Source: Hearing Industries Association (HIA), Washington, DC


Commentary from the Hearing Loss Association of America (HLAA), Bethesda, Md:

The above chart shows 18 states have enacted hearing aid insurance coverage legislation. Only two include adults and many have limitations, such as only for newborns, or for children under 12, or 15, or 18. What happens when you reach the age limit? Do you just stop needing to hear? Actually getting these laws passed took a huge effort on the part of consumer and professional advocates who often formed coalitions in the states to make it happen.

Apart from the age limitations when you actually delve into the laws there are even more limitations that are not evident initially. You will see that self-insured programs are exempt. Self-insured programs typically are companies that put together their own coverage from a smorgasbord of offerings from a particular insurance company. They are major companies that employ large segments of the state population. So according to these state laws, a big section of families will not be covered. Sad but true.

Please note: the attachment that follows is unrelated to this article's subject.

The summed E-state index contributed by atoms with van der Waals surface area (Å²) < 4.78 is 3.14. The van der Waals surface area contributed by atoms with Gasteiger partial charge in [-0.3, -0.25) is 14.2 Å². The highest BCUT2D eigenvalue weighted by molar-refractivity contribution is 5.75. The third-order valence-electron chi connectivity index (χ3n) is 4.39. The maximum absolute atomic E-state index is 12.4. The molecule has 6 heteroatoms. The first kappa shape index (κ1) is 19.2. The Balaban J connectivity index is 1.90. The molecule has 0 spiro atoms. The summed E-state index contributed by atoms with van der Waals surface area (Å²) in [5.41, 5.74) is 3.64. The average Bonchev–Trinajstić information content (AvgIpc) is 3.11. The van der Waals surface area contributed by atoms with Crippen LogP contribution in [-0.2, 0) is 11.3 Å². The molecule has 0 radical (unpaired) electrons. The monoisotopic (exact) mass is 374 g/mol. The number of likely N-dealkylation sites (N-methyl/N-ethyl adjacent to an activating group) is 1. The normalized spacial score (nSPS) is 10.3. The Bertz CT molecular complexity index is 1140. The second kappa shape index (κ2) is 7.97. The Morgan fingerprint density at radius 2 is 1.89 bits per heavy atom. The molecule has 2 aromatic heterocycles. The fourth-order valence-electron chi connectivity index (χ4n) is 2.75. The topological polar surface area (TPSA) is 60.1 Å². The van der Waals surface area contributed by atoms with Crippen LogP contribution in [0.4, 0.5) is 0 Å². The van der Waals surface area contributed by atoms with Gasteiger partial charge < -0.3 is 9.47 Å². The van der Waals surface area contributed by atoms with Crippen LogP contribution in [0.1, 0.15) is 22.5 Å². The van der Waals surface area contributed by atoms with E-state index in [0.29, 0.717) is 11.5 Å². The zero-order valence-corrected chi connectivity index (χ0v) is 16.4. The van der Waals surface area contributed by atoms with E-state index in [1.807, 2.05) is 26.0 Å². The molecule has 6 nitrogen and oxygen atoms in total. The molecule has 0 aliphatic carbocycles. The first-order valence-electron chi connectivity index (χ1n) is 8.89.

Nevertheless it is a start.

HLAA encourages employees with hearing loss or with dependents with hearing loss to advocate with their benefits manager or employer to include hearing aids in the basic insurance benefit package that their company offers. These plans are customized and it is possible to add coverage. It often just needs someone to advocate hard and loud for hearing aid coverage.

Consumers and professionals need to band together to get more insurers to cover, at least partially, the cost of hearing aids. Consumers should be given the option of paying the difference if they can afford it, towards a more expensive aid that has been recommended by their hearing health professional.

Brenda Battat, executive director, and Lise Hamlin, director of public policy and advocacy, HLAA

Citation for this article:

Battat B, Hamlin L. State hearing health insurance mandates: Commentary from HLAA. Hearing Review. 2011;18(2):52.